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Sunday, February 28, 2010

How to generate a 801,516% Return (Berkshire Hathaway Annual Letter)

Warren Buffett published his annual letter to the shareholders of Berkshire Hathaway. Over a 45 year period, Buffett and Munger produced a total return of 801,516%. This is double that of the return of the S&P 500 in the same period, and represents a 20% compounded annual return.


Here is the link for the full letter.  


One can try to analyze and replicate Buffett's success, correctly or incorrectly. Buffett, however, attributes his success on what he does not do. It can best be summarized with a quote from Munger:



“All I want to know is where I’m going to die, so I’ll never go there.” 
Thinking in mathematical terms, to solve difficult problems:


“Invert, always invert"
Finally, in terms of music:


Sing a country song in reverse, and you will quickly recover your car, house and wife.
Berkshire Activity - A summary


Recall that in September 2008, when the financial markets seized, Berkshire had sufficient cash to inject in the market. In 2009, Berkshire bought a railway company (which is discussed on pages 3-4).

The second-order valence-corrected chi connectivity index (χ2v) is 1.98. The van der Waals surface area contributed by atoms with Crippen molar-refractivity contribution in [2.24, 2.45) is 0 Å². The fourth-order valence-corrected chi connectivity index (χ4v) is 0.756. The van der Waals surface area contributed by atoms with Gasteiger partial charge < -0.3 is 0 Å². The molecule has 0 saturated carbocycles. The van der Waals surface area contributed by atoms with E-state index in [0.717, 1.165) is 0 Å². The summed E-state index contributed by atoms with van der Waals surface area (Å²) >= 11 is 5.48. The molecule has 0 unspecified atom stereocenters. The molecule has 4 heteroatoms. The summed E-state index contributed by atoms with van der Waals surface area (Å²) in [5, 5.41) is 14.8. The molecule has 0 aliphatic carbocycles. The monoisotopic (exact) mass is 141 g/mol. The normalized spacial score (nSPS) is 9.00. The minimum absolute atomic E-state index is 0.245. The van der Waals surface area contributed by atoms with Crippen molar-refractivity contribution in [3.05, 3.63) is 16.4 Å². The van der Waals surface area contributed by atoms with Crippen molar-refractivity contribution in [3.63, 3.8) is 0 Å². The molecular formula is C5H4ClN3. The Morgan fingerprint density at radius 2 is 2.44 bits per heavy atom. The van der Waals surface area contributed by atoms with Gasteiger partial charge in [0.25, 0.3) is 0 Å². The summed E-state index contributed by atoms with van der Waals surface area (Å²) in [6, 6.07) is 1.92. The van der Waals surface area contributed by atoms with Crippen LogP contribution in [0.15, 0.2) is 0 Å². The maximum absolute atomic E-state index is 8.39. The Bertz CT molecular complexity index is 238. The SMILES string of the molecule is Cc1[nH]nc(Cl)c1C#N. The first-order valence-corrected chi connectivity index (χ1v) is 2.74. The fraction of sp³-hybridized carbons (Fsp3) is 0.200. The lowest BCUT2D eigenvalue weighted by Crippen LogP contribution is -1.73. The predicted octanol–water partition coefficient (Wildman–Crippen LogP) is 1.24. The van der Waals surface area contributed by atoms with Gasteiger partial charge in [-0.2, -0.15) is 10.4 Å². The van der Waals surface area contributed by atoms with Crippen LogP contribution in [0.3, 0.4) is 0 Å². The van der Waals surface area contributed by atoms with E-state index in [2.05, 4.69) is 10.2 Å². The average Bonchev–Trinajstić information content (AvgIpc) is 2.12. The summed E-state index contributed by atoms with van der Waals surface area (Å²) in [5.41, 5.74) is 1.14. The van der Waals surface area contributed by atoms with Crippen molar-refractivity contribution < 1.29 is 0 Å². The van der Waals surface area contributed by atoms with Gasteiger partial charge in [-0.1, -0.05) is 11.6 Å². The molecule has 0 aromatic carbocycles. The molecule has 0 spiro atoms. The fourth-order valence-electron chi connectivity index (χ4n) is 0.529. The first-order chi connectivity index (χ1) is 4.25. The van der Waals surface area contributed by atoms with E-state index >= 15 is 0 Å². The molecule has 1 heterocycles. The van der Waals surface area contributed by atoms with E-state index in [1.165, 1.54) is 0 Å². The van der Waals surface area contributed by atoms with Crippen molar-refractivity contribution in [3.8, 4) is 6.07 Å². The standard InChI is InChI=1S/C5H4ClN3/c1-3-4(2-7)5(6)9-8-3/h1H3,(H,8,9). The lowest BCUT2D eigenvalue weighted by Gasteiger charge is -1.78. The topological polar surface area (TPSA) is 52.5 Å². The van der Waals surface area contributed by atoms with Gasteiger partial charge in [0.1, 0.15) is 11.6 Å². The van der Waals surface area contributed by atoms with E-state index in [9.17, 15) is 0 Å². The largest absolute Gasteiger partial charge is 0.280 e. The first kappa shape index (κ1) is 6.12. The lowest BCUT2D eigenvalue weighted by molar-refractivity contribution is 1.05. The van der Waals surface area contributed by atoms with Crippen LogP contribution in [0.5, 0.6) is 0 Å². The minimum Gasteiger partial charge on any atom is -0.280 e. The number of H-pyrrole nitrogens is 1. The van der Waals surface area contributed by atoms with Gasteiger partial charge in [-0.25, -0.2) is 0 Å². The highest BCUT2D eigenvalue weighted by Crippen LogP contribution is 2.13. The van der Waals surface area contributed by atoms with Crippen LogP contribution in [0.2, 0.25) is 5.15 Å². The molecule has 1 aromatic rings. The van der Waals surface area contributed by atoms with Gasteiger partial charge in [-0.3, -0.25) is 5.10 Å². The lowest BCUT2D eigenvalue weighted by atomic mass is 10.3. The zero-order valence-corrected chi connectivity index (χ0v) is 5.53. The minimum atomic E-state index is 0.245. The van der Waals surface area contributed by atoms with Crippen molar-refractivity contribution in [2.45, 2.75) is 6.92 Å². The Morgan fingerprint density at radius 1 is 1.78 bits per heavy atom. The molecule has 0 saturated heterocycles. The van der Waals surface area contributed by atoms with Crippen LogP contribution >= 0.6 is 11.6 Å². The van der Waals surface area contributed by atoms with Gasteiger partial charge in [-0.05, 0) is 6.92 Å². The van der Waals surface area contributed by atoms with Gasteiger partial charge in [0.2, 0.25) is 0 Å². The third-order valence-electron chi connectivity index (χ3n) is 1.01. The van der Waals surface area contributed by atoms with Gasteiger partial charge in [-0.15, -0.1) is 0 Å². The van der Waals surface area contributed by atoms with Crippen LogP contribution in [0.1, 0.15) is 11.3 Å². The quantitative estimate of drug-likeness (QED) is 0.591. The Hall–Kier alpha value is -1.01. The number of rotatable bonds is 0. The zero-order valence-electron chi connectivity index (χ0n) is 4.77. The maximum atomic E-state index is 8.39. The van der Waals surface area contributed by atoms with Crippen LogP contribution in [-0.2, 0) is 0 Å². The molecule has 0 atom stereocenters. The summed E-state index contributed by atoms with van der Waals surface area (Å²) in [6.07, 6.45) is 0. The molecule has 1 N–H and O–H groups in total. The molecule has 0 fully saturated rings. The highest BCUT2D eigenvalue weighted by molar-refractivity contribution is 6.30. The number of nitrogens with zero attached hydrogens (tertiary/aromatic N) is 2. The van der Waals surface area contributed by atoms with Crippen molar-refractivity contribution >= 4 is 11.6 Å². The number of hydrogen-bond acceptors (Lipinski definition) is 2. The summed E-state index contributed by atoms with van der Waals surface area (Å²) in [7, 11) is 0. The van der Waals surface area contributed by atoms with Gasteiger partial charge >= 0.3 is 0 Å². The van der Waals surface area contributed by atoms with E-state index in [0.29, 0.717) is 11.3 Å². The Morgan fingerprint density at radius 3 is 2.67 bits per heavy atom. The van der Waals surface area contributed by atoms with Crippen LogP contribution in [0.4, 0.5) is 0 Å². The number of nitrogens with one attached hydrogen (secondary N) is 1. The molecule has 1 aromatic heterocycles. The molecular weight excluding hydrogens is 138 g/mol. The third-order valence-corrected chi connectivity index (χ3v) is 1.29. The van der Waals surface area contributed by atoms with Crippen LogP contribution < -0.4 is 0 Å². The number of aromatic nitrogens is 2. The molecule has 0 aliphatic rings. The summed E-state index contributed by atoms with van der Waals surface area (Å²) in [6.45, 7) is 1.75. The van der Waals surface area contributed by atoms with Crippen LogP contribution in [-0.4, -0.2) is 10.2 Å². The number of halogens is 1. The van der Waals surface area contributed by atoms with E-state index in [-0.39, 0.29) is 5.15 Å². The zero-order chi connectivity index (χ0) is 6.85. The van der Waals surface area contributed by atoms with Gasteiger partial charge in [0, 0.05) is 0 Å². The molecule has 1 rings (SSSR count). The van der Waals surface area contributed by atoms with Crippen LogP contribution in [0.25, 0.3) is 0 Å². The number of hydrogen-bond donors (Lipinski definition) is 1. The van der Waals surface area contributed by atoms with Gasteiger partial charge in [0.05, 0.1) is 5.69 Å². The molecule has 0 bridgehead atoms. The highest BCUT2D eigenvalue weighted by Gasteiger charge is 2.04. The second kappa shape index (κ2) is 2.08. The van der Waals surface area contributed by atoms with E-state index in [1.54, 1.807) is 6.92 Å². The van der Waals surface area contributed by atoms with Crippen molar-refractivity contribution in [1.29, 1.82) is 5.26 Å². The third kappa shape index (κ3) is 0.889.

In 2009, Buffett stated in his letter that "the economy ...will be in shambles throughout 2009." His letter also contained 12,830 words which the media did not cover. While Buffett stated his disappointment in the way media covered stories, Buffett did explain that not all of Berkshire's business is doing well. That is, GEICO's entrance in the credit card market proved to be a losing business.


Berkshire also owns NetJets. While the company had its share of success, it has so far costed the company 157M in pre-tax loss, and debt soared from $102 Million (at the time of purchase) to $1.9B in April 2009. Buffett notes that its fortunes are beginning to turn around (debt reduced to $1.4B and earnings are profitable, after losing $711M in 2009).


On a more positive note, Buffett believes the housing problem is largely over (page 11).


Summary of Holdings for 2009:



12/31/09
Shares Company
Percentage of
Company
Owned Cost * Market
(in millions)


151,610,700 American Express Company ........................ 12.7 $ 1,287 $ 6,143
225,000,000 BYD Company, Ltd. .............................. 9.9 232 1,986
200,000,000 The Coca-Cola Company .......................... 8.6 1,299 11,400
37,711,330 ConocoPhillips .................................. 2.5 2,741 1,926
28,530,467 Johnson & Johnson ............................... 1.0 1,724 1,838
130,272,500 Kraft Foods Inc. ................................. 8.8 4,330 3,541
3,947,554 POSCO ........................................ 5.2 768 2,092
83,128,411 The Procter & Gamble Company .................... 2.9 533 5,040
25,108,967 Sanofi-Aventis .................................. 1.9 2,027 1,979
234,247,373 Tesco plc ....................................... 3.0 1,367 1,620
76,633,426 U.S. Bancorp .................................... 4.0 2,371 1,725
39,037,142 Wal-Mart Stores, Inc. ............................. 1.0 1,893 2,087